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Linkin Park will be playing in Sydney’s Soundwave on the 26th and The Sydney Morning Herald wrote an article on the band also featuring a few words from Chester.
When Linkin Park burst onto the stage with a bang courtesy of breakthrough debut album Hybrid Theory, they were the frontrunners of a new – or should we say ”nu” – metal scene. Thirteen years on, the band are as hard to pigeonhole as ever but have survived and thrived where few peers have managed.
”I think it was something people always struggled with early on, especially for the band from a label perspective,” singer-songwriter Chester Bennington says. ”It’s like, ‘Here’s a band that has hip-hop and hard metal tracks, and they have these pop tracks; where do we put them?’
”If we tried to write music for other people – and especially now we’ve had some success and there are a lot of different kinds of people that listen to our music – the idea of trying to make everyone happy all of the time is just completely ridiculous.”
A lot has happened to Bennington since the band’s success in 2000 off the back of single In the End . Having earlier struggled with methamphetamines and alcohol, the frontman again found himself relying on booze and drugs (this time marijuana), had to contend with a failed marriage and also hold his professional life together. The latter he did, with the band pushing their sound on 2003′s Meteora, 2007′s Minutes to Midnight, 2010′s A Thousand Suns and last year’s well-received Living Things.Advertisement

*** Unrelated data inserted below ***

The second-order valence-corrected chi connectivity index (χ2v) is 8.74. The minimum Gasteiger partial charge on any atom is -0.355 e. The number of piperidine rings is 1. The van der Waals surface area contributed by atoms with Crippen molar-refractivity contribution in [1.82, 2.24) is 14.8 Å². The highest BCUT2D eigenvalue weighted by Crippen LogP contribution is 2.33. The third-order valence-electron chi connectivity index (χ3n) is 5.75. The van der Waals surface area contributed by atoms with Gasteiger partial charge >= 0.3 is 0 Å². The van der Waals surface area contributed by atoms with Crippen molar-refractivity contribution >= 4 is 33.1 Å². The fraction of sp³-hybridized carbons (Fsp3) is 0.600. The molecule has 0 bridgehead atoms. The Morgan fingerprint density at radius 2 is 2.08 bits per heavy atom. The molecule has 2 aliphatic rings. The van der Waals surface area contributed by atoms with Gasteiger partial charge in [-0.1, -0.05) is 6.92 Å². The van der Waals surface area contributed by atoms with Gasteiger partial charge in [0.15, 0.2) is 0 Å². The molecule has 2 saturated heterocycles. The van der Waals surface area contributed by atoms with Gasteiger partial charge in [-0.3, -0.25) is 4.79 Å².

It’s the latest album that brings the band back to Australia, playing Soundwave alongside Metallica and Blink-182, as well as a sideshow. Bennington is excited to return not least of all because he feels Linkin Park have a lot more work to do in Australia.
”We haven’t been able to get there very often and I know that our fans want to see the band perform live – I’d have liked to have come out there more often but the Earth is pretty big and there are only so many places we can be with the time we have,” he says. ”We know we have a lot of work to do to prove ourselves over there.”
But fans shouldn’t expect frequent visits. Balance now plays a much larger role in all aspects of Bennington’s life, right down to the amount of time he’s out on the road.
”We need to be home more; we’ve got children and wives and families that need us, and they don’t care that we’re in the band,” he says. ”We’ve always been a pretty clean-nosed band, with the exception of my occasional dabbling in some extra-curricular activities. Now, for the most part, things are a lot easier and better for us.”
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